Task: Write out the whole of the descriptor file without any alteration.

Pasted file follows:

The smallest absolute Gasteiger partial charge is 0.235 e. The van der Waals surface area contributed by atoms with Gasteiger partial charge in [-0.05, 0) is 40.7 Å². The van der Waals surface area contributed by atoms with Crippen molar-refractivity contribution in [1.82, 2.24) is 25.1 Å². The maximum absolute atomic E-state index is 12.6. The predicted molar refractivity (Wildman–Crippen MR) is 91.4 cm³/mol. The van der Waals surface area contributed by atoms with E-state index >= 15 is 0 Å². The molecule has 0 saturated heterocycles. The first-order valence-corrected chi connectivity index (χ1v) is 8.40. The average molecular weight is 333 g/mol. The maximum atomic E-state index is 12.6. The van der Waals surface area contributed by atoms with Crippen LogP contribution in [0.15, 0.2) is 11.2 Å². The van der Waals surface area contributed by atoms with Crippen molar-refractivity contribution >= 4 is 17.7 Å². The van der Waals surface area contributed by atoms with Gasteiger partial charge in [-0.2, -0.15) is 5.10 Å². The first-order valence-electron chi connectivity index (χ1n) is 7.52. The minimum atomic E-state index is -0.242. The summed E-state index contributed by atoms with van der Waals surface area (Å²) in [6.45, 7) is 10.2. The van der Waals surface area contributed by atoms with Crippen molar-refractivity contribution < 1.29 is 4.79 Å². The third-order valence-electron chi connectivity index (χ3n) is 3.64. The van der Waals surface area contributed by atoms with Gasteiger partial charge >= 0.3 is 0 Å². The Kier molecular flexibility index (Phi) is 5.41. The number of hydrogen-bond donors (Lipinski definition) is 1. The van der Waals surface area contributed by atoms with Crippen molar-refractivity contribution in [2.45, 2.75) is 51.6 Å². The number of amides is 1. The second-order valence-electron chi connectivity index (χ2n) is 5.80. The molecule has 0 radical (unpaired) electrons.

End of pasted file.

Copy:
The smallest absolute Gasteiger partial charge is 0.235 e. The van der Waals surface area contributed by atoms with Gasteiger partial charge in [-0.05, 0) is 40.7 Å². The van der Waals surface area contributed by atoms with Crippen molar-refractivity contribution in [1.82, 2.24) is 25.1 Å². The maximum absolute atomic E-state index is 12.6. The predicted molar refractivity (Wildman–Crippen MR) is 91.4 cm³/mol. The van der Waals surface area contributed by atoms with E-state index >= 15 is 0 Å². The molecule has 0 saturated heterocycles. The first-order valence-corrected chi connectivity index (χ1v) is 8.40. The average molecular weight is 333 g/mol. The maximum atomic E-state index is 12.6. The van der Waals surface area contributed by atoms with Crippen LogP contribution in [0.15, 0.2) is 11.2 Å². The van der Waals surface area contributed by atoms with Crippen molar-refractivity contribution >= 4 is 17.7 Å². The van der Waals surface area contributed by atoms with Gasteiger partial charge in [-0.2, -0.15) is 5.10 Å². The first-order valence-electron chi connectivity index (χ1n) is 7.52. The minimum atomic E-state index is -0.242. The summed E-state index contributed by atoms with van der Waals surface area (Å²) in [6.45, 7) is 10.2. The van der Waals surface area contributed by atoms with Crippen molar-refractivity contribution < 1.29 is 4.79 Å². The third-order valence-electron chi connectivity index (χ3n) is 3.64. The van der Waals surface area contributed by atoms with Gasteiger partial charge >= 0.3 is 0 Å². The Kier molecular flexibility index (Phi) is 5.41. The number of hydrogen-bond donors (Lipinski definition) is 1. The van der Waals surface area contributed by atoms with Crippen molar-refractivity contribution in [2.45, 2.75) is 51.6 Å². The number of amides is 1. The second-order valence-electron chi connectivity index (χ2n) is 5.80. The molecule has 0 radical (unpaired) electrons.